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Acts of service: the love language of hazardous waste

A Black hand with red nails holds out three heart-shaped lollipops in front of a yellow background

Let’s get to the heart of it: we all love differently. The 5 love languages – acts of service, words of affirmation, quality time, gifts, and physical touch – describe ways that people receive and give love. 

It’s a little vulnerable to admit, but…our Program’s heart really beats for acts of service. This Valentine’s Day, show us a little love by committing to small acts that promote the health of humans and the environment in our region. Feeling the love? Here’s how you can show it. 

Bring hazardous waste to a collection site or a traveling Wastemobile event.

We would never tell you to contain your love. But we would love for you to contain your hazardous waste safely. And we’re happy to take it off your hands.
Our four hazardous waste collection sites are available for you to bring your hazardous waste for free, convenient disposal year-round.

From February to October, the Haz Waste Program also operates free, traveling Wastemobile events around King County communities. Find out where and when the next Wastemobile event is, what to bring, and what to expect. Then bring your hazardous waste to an event or collection site near you!   

Make and use your own house cleaners.

DIY projects don’t have to be a lot of work. You can save money and a trip to the store by making quick, simple cleaners with ingredients you already have at home. Bust out the baking soda and dive into safer cleaning chemistry that promotes the health of you and your loved ones.

May we suggest six safer cleaning recipes that are less toxic than conventional cleaning products?

Hand-pull weeds in your yard or garden.

Fall in love with the physical feeling of nature. With natural yard care practices like removing weeds by hand and garden pests by non-toxic traps, you reduce the need for toxic herbicides and pesticides, which may harm human health and can seep into local soils and waterways.

“Bee” the way: Chemicals in herbicides and pesticides do not only harm people. Pollinators like bees and butterflies help your garden thrive, but they are especially impacted by these. Protecting pollinators by avoiding herbicide and pesticide use is another great way to love your yard or garden (and our environment). 

Cook a delicious and non-toxic meal.

Meals cooked with love always taste the best. They taste even better when they aren’t going to pose any risk to you or your loved ones’ health. Pay attention to your pots and pans – certain cookware has been known to increase health risks from toxic materials such as lead. Stainless steel cookware tends to be the safest option. Give your dish an extra dash of love by using fresh, organic, locally-grown fruits and vegetables that support community-based farms and promote sustainable food systems in our region. We’re fans of the King County Local Food Finder map when we shop.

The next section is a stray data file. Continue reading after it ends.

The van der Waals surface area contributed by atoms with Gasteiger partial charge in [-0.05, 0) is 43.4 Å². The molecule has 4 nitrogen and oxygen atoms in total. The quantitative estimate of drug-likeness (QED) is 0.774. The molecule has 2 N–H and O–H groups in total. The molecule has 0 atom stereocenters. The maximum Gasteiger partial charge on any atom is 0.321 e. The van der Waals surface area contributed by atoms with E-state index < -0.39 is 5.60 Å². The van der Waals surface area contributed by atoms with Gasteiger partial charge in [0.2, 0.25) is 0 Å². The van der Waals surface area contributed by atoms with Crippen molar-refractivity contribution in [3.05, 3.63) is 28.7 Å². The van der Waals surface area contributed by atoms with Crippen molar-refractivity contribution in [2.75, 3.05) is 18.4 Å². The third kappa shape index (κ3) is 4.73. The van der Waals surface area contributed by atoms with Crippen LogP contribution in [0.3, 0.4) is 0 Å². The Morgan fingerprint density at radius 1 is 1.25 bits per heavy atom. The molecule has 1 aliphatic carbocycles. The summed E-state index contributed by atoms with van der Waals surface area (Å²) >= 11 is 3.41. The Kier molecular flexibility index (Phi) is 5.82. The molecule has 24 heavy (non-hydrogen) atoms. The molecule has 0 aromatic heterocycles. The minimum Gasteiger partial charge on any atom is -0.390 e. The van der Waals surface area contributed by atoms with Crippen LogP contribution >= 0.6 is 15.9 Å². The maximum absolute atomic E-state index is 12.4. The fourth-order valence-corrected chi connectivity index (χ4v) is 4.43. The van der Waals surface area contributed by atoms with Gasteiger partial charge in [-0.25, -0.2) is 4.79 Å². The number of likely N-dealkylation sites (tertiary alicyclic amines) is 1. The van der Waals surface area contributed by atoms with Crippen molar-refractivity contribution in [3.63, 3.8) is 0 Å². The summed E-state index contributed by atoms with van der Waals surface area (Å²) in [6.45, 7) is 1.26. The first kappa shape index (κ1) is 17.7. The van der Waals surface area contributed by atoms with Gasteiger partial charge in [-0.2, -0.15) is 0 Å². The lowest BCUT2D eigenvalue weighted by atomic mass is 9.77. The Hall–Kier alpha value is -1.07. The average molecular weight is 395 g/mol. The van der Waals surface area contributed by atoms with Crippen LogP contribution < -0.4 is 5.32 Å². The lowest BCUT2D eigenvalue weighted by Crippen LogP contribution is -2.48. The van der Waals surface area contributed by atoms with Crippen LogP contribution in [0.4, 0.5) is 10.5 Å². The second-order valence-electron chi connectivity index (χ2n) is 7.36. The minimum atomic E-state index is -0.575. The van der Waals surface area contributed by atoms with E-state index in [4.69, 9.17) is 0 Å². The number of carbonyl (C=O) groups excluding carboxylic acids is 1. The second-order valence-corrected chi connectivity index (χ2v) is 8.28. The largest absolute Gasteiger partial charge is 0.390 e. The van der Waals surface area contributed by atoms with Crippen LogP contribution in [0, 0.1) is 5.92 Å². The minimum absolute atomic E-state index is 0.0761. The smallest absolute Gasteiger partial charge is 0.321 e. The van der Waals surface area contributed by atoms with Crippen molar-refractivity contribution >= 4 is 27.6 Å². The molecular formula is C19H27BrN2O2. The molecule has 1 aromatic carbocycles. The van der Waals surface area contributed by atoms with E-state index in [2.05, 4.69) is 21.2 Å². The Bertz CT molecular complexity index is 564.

Tape the ends of your old batteries and plan to dispose of them safely. 

On Valentine’s Day, don’t let any battery sparks fly. Batteries contain toxic and potentially fire-causing materials, so safe disposal of batteries is crucial for the safety of both our environment and waste management workers. 

Have dead, non-damaged batteries at home? Gather them up and take a couple of minutes to tape both ends of each terminal (simple Scotch tape will do). To dispose of non-damaged batteries, plan to drop them off at any one of our household hazardous waste facilities or King County Solid Waste Division’s transfer stations. Learn more about safe battery handling and other disposal options on our website. 

Talk to your family and neighbors with children and work to identify potential sources of lead around the house.

Lead is naturally occurring metal, but its relationship with humans can be rather toxic. There is no safe level of exposure to lead, and while lead exposure poses the biggest risk to children, it’s harmful for everyone. 

Take a walk around your house and think about common items that might contain lead. Some items are more commonly known to have lead in them, such as older painted toys or imported cosmetics and cookware. Others may be overlooked – start conversations with your family and neighbors and explore ways to reduce your exposure to lead at home, like regularly washing hands and toys with soap and damp dusting and damp mopping

Some say that love is a practice – these ideas are, too. Start small with these acts of service today and try to incorporate them into your daily routines. 

Maybe you have a different love language. What does hazardous waste disposal look like for you?


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